Source Paul Fromm
Const. Alex Thomas of the city police hate crimes unit says the victim received bite marks to his hand, and was stabbed in the shoulder with a piece of broken glass after a bottle was smashed over his head.
It was one of the most severe attacks Thomas has seen.
“It’s nothing that he could have changed. He couldn’t have said anything different, he was just being himself,” said Thomas, noting the man was there with two other friends, one of whom was also assaulted, but his injuries weren’t as severe. …
“It was a traumatic event for everybody in the sense they were also dumbfounded as to how did this guy bring this upon himself. He really didn’t.”
Charged in connection with the attack are Kyle McKee, 26, of Calgary, Bernard Miller, 20, and Philip Badrock, 44, of St. Albert. Both Miller and Badrock are charged with assault causing bodily harm.
Police said all three are confirmed to be involved with the white supremacist group Blood and Honour.” Of course, White supremacist is a slur and is not how Blood and Honour would describe itself.
Const. Alex Thomas, an East Indian on the hate squad told the CBC (April 17, 2012) “Police will recommend to the judge the assault be treated more severely, because the motivation was hate, said Thomas.’We believe it’s a hate crime and we will be providing evidence to support that,’ said Thomas.’These guys are cowards,’ he said. ‘These guys will attack a person two on one, three on one, four on one.”It’s basically because of their hate towards them. It’s nothing the victim has done.'”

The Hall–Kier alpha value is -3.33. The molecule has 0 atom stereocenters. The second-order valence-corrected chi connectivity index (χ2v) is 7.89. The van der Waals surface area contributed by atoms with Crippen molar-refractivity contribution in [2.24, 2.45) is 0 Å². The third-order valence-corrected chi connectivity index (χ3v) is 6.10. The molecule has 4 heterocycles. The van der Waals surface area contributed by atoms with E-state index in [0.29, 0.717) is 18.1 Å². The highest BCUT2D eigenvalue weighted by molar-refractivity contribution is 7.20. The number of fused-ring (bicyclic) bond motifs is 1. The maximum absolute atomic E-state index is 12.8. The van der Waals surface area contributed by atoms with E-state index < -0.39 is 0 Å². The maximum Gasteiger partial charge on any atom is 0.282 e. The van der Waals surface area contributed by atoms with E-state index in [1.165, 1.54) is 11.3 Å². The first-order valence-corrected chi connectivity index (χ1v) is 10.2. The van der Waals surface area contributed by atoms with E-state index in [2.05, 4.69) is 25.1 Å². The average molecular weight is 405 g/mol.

Ironically, it was Mr. Badrock who was attacked by “three or four on one.”
In May, the Crown ignominiously withdrew all charges against supposed ringleader Kyle McKee. Mr. Badrock, originally charged with assault and assault with a deadly weapon, was offered a deal — plead to “causing a disturbance.” He refused. “We were adamant. He wouldn’t plead guilty toanything. He was the victim,” says Frances Badrock, his mother.
The Crown’s heavy breathing “hate” case was a botch from the start. The store’s own video clearly showed Mr. Badrock being assaulted by several East Indians. Witness statements were all over the map, one describing Mr. Badrock as looking like native criminal and another describing the decidedly White Mr. McKee as a Latino.. At the preliminary hearing, a girl testified that she had seen four or five men attacking Mr. Badrock.
One of the arresting officers said Mr. Badrock had been a British soldier and must have been trained in hand-to-hand combat. It’s a great scare story, which explodes on the hard rock of facts. Mr. Badrock, now 46, came to Canada when he was 11. “I don’t think the British Army was taking 11-year olds!” his mother says.
While Mr. Badrock is relieved by the outcome he is still $15,000 poorer because of legal fees occasioned by the hate squad and Crown’s rush to judgement, based on ideology rather than facts.
Of hate squad head Const. Alex Thomas, Mrs. Badrock says: “I want him gone. He was making up shit on national TV.” In the aftermath of the publicity storm, Mr. Badrock was assaulted and on several occasions insulted by strangers who had seen the publicity.
A complaint was filed by the Badrocks with the Edmonton Police Service in regards to the arrest.